Covering the Women's March on Saturday was an interesting experience. My friend Maggie and I went. She did a thing for work.
I think it's cool to know all of us who photographed, wrote, etc. about the marches got to be there for history as a documentarian.
I like to watch or read about journalists being interviewed because they were at an extraordinary event - 9/11, wars, civil rights movement - and how they viewed it, their thought processes and all that. Something that always stuck out to me is that they talk about their thinking during the event. Like, a building is falling but all they could think about was their work and covering the story accurately. Then they talk about getting home and processing - or not - what they just witnessed.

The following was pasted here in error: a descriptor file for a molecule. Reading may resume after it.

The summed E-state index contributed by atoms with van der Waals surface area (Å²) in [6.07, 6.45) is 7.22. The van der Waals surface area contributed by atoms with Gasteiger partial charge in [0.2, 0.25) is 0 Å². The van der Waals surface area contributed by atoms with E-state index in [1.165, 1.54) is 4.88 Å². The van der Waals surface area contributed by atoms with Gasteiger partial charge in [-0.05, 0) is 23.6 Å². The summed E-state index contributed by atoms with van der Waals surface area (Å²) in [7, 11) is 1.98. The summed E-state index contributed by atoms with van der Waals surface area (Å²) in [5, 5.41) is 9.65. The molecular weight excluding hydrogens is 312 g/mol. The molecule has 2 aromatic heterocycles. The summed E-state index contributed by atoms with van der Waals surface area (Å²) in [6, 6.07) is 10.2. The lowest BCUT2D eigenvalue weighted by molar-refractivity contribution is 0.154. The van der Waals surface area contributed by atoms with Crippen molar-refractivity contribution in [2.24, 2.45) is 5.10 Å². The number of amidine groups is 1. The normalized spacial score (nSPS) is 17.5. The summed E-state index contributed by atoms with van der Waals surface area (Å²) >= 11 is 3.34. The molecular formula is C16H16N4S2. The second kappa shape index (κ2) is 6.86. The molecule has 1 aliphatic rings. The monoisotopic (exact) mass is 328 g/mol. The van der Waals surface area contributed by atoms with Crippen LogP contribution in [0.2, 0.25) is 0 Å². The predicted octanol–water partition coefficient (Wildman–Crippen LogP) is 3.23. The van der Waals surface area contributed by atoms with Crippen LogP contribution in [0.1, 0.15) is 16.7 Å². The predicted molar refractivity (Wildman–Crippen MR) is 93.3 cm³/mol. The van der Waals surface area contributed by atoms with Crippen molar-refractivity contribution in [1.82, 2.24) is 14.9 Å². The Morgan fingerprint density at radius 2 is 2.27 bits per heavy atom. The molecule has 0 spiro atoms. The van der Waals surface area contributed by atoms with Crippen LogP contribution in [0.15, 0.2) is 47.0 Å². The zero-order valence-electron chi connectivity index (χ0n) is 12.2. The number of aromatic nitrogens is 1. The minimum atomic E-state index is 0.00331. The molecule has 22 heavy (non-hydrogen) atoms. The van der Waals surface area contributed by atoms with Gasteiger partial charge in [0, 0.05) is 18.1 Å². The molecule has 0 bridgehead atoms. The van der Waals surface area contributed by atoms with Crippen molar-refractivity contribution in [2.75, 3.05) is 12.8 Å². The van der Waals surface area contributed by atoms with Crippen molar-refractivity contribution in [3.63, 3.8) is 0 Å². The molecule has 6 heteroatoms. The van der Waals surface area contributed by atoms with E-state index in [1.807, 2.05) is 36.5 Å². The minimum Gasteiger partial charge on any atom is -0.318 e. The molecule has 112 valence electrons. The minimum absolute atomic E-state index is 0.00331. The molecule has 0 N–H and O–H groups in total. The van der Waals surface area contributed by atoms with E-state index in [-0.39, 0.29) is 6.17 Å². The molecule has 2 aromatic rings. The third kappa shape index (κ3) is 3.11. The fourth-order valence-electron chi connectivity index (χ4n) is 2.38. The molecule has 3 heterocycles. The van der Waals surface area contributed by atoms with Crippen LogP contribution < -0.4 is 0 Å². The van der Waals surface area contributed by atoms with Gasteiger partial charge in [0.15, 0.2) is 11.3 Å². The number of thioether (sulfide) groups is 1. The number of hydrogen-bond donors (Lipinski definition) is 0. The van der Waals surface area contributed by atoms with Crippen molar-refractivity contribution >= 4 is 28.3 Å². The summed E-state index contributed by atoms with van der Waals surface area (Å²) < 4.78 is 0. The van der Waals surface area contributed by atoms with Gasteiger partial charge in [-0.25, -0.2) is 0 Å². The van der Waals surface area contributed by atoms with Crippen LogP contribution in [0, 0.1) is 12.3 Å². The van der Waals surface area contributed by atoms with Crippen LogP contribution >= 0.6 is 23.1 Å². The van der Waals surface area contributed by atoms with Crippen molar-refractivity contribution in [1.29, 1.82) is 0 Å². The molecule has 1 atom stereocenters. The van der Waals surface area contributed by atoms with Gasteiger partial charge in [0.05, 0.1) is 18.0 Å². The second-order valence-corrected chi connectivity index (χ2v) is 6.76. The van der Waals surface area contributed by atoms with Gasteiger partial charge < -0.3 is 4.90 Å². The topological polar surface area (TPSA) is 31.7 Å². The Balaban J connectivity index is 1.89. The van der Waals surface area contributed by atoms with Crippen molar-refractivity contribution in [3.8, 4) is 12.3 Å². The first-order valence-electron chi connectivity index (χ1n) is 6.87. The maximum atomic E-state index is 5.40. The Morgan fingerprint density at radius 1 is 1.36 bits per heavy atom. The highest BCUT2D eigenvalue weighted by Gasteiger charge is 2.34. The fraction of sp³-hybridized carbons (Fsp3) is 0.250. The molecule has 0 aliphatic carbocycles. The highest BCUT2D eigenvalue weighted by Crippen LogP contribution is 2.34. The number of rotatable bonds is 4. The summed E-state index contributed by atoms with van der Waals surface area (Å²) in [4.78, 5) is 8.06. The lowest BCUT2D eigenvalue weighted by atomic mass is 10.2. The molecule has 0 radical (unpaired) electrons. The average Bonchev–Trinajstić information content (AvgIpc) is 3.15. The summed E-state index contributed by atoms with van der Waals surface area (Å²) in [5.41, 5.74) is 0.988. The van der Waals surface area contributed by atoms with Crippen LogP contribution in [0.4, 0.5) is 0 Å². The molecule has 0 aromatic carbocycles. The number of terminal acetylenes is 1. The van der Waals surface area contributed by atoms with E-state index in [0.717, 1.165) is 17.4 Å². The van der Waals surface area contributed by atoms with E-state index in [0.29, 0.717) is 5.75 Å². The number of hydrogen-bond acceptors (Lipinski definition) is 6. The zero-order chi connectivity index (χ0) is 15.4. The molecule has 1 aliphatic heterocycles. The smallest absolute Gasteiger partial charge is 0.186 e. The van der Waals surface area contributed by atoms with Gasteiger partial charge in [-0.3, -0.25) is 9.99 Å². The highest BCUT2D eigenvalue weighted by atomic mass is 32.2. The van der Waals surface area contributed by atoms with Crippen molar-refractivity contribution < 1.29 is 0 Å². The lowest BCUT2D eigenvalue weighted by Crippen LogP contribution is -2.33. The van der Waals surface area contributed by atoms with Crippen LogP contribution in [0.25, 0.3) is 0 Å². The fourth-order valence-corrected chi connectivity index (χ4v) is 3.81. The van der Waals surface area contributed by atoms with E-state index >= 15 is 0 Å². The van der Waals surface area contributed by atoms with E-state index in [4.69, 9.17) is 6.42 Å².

I like this page from the NPR ethics handbook that talks about independence and impartiality while observing rallies and demonstrations. We were there to bear witness.
That's something I had feelings but couldn't articulate about the Trump protests we photographed earlier. We were there, and some of the time walking (at times they were running) to get along the route, but sometimes it was hard to identify yourself. Of course if asked why you're there or who you are it's a no brainer, but the times you are just working or sitting down to take a break...
This time around, there were so many people that we had to fight through the crowd to get anywhere. We got stuck in the crowd during the speeches but made a run for it after (AKA jumped into a train of people) and got on top of cement barriers to watch and photograph the march go by.
These aren't spectacular photographs, but I'm glad I was there for this.